Editorial: Releasing 2,000 convicts was an act of executive clemency and nothing else

Over 2,000 prisoners received an early Christmas gift Saturday when they were granted early release after the President commuted their sentences.

Among the prominent people in the group was Victoire Ingabire Umuhoza, president of a political outfit in exile, FDU Inkingi, and musician Kizito Mihigo.

The announcement of the clemency seems to have caught opposition figures wrong-footed but recovered quick enough, even some shamelessly claiming credit that their pressure had won the day!

Ingabire was serving a 15-year sentence for inciting the masses to revolt against the government, forming armed groups, and minimising the 1994 Genocide against the Tutsi.

Many politicized her trial despite the key incriminating evidence having been supplied by Dutch authorities where Ingabire’s family is based.

The presidential decision gave back over 2,000 people their freedom kit was not just Kizito and Ingabire. And contrary to popular belief no amount of pressure triggered the commutation of their sentences.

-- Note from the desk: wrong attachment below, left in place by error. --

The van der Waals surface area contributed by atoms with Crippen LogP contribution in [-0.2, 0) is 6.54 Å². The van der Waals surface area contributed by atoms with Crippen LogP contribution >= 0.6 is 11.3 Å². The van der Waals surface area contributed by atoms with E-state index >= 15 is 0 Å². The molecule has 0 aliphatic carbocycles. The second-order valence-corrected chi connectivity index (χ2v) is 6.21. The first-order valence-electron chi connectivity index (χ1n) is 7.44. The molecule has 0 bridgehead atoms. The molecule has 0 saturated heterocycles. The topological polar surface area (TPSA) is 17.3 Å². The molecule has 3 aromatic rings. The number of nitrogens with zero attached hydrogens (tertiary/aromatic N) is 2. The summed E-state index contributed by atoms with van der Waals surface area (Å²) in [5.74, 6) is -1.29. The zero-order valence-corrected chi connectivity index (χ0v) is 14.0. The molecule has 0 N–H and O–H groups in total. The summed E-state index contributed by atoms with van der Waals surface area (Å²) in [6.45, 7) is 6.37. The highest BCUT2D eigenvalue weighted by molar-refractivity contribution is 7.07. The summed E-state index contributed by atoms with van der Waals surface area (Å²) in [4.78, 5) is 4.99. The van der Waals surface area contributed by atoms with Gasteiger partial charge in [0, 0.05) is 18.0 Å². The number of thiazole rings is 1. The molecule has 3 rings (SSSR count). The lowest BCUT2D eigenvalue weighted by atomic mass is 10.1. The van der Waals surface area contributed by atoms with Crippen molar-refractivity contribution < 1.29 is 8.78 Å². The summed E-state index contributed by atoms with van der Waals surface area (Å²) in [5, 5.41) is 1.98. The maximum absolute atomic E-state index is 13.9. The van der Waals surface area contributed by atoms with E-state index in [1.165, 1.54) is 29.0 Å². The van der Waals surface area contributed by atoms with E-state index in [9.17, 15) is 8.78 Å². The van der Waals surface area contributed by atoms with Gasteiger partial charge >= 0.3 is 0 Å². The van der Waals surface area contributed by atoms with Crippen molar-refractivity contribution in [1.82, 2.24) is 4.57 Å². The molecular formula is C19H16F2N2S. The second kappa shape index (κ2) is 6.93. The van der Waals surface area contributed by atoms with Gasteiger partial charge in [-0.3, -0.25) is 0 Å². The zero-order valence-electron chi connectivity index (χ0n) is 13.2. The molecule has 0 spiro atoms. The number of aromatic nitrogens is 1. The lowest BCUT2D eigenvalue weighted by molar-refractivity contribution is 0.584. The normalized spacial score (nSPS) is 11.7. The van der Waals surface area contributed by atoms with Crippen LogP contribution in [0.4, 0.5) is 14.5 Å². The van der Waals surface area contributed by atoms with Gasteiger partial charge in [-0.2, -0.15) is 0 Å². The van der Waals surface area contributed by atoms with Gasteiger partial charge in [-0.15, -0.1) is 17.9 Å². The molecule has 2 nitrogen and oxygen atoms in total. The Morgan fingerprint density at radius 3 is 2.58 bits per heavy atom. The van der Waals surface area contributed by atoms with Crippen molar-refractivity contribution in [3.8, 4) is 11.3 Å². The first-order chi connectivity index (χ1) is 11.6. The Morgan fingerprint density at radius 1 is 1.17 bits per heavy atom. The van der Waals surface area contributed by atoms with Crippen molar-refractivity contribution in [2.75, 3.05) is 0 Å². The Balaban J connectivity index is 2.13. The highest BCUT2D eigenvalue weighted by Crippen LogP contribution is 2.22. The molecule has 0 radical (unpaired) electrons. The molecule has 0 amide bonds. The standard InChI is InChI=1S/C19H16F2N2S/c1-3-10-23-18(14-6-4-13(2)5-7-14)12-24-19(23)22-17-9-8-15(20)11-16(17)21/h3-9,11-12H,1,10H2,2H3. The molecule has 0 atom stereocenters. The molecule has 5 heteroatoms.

They filed their requests for clemency in June, showed a measure of remorse and filled other requirements such as time served. And that was the case for all the 2,000+ prisoners.

One can only wish them luck and Godspeed as they try to pick up pieces of their lives having taken one lesson that should accompany them; that a country is much bigger than ego.

Noisemakers will always be there, will make all kinds of wild allegations to make themselves relevant, but what really counts at the end of the day is staying the course a country has charted for itself.

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